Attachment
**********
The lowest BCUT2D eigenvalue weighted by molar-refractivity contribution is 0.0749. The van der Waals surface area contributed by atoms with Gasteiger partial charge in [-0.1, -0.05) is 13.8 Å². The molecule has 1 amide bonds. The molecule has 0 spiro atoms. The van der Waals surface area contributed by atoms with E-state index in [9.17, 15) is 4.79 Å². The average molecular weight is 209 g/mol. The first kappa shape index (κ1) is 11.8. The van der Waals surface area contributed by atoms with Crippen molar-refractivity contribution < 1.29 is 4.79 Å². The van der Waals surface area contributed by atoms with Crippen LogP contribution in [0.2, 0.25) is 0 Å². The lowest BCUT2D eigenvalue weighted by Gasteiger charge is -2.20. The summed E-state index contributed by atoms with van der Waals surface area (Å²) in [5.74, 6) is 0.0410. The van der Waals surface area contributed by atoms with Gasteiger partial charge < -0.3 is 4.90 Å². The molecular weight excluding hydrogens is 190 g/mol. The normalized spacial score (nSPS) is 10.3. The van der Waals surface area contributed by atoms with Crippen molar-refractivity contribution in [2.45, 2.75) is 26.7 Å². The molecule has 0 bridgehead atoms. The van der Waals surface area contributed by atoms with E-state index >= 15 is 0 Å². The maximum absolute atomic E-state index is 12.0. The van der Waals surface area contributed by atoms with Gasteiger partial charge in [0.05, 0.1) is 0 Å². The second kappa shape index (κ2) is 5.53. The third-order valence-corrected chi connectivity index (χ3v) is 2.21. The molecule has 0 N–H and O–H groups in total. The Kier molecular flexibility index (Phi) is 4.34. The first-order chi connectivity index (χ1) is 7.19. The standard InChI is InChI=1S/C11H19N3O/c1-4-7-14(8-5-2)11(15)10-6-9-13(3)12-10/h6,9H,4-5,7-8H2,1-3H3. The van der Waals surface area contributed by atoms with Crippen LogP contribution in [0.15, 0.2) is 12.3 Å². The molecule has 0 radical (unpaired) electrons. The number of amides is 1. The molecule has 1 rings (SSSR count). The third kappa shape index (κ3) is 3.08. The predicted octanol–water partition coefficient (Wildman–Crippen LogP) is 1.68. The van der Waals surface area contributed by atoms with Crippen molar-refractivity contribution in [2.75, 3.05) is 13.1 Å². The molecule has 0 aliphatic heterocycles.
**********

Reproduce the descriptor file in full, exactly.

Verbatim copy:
The lowest BCUT2D eigenvalue weighted by molar-refractivity contribution is 0.0749. The van der Waals surface area contributed by atoms with Gasteiger partial charge in [-0.1, -0.05) is 13.8 Å². The molecule has 1 amide bonds. The molecule has 0 spiro atoms. The van der Waals surface area contributed by atoms with E-state index in [9.17, 15) is 4.79 Å². The average molecular weight is 209 g/mol. The first kappa shape index (κ1) is 11.8. The van der Waals surface area contributed by atoms with Crippen molar-refractivity contribution < 1.29 is 4.79 Å². The van der Waals surface area contributed by atoms with Crippen LogP contribution in [0.2, 0.25) is 0 Å². The lowest BCUT2D eigenvalue weighted by Gasteiger charge is -2.20. The summed E-state index contributed by atoms with van der Waals surface area (Å²) in [5.74, 6) is 0.0410. The van der Waals surface area contributed by atoms with Gasteiger partial charge < -0.3 is 4.90 Å². The molecular weight excluding hydrogens is 190 g/mol. The normalized spacial score (nSPS) is 10.3. The van der Waals surface area contributed by atoms with Crippen molar-refractivity contribution in [2.45, 2.75) is 26.7 Å². The molecule has 0 bridgehead atoms. The van der Waals surface area contributed by atoms with E-state index >= 15 is 0 Å². The maximum absolute atomic E-state index is 12.0. The van der Waals surface area contributed by atoms with Gasteiger partial charge in [0.05, 0.1) is 0 Å². The second kappa shape index (κ2) is 5.53. The third-order valence-corrected chi connectivity index (χ3v) is 2.21. The molecule has 0 N–H and O–H groups in total. The Kier molecular flexibility index (Phi) is 4.34. The first-order chi connectivity index (χ1) is 7.19. The standard InChI is InChI=1S/C11H19N3O/c1-4-7-14(8-5-2)11(15)10-6-9-13(3)12-10/h6,9H,4-5,7-8H2,1-3H3. The van der Waals surface area contributed by atoms with Crippen LogP contribution in [0.15, 0.2) is 12.3 Å². The molecule has 0 radical (unpaired) electrons. The number of amides is 1. The molecule has 1 rings (SSSR count). The third kappa shape index (κ3) is 3.08. The predicted octanol–water partition coefficient (Wildman–Crippen LogP) is 1.68. The van der Waals surface area contributed by atoms with Crippen molar-refractivity contribution in [2.75, 3.05) is 13.1 Å². The molecule has 0 aliphatic heterocycles.